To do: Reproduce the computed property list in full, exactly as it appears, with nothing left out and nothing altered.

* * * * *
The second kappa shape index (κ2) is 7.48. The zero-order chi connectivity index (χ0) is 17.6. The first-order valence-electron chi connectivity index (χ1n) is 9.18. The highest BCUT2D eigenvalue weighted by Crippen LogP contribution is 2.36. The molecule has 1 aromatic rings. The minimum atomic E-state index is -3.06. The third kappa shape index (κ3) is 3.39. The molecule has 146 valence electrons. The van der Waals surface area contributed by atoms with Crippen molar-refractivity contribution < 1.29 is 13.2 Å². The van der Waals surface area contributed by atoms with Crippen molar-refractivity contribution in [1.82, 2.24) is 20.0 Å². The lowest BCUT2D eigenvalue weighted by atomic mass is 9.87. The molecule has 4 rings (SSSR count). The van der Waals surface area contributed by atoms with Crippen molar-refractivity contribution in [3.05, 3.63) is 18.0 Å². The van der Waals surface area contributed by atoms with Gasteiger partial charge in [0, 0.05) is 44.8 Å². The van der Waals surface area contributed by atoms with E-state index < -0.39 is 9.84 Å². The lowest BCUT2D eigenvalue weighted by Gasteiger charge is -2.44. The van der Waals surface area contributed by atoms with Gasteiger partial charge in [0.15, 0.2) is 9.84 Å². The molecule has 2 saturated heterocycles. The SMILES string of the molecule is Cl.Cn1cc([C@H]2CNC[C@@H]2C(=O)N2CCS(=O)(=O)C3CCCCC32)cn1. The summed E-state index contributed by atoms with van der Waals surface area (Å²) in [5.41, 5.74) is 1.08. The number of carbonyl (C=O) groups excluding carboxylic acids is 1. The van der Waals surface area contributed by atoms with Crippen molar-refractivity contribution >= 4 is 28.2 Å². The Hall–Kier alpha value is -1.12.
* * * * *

The second kappa shape index (κ2) is 7.48. The zero-order chi connectivity index (χ0) is 17.6. The first-order valence-electron chi connectivity index (χ1n) is 9.18. The highest BCUT2D eigenvalue weighted by Crippen LogP contribution is 2.36. The molecule has 1 aromatic rings. The minimum atomic E-state index is -3.06. The third kappa shape index (κ3) is 3.39. The molecule has 146 valence electrons. The van der Waals surface area contributed by atoms with Crippen molar-refractivity contribution < 1.29 is 13.2 Å². The van der Waals surface area contributed by atoms with Crippen molar-refractivity contribution in [1.82, 2.24) is 20.0 Å². The lowest BCUT2D eigenvalue weighted by atomic mass is 9.87. The molecule has 4 rings (SSSR count). The van der Waals surface area contributed by atoms with Crippen molar-refractivity contribution in [3.05, 3.63) is 18.0 Å². The van der Waals surface area contributed by atoms with Gasteiger partial charge in [0, 0.05) is 44.8 Å². The van der Waals surface area contributed by atoms with E-state index < -0.39 is 9.84 Å². The lowest BCUT2D eigenvalue weighted by Gasteiger charge is -2.44. The van der Waals surface area contributed by atoms with Gasteiger partial charge in [0.15, 0.2) is 9.84 Å². The molecule has 2 saturated heterocycles. The SMILES string of the molecule is Cl.Cn1cc([C@H]2CNC[C@@H]2C(=O)N2CCS(=O)(=O)C3CCCCC32)cn1. The summed E-state index contributed by atoms with van der Waals surface area (Å²) in [5.41, 5.74) is 1.08. The number of carbonyl (C=O) groups excluding carboxylic acids is 1. The van der Waals surface area contributed by atoms with Crippen molar-refractivity contribution >= 4 is 28.2 Å². The Hall–Kier alpha value is -1.12.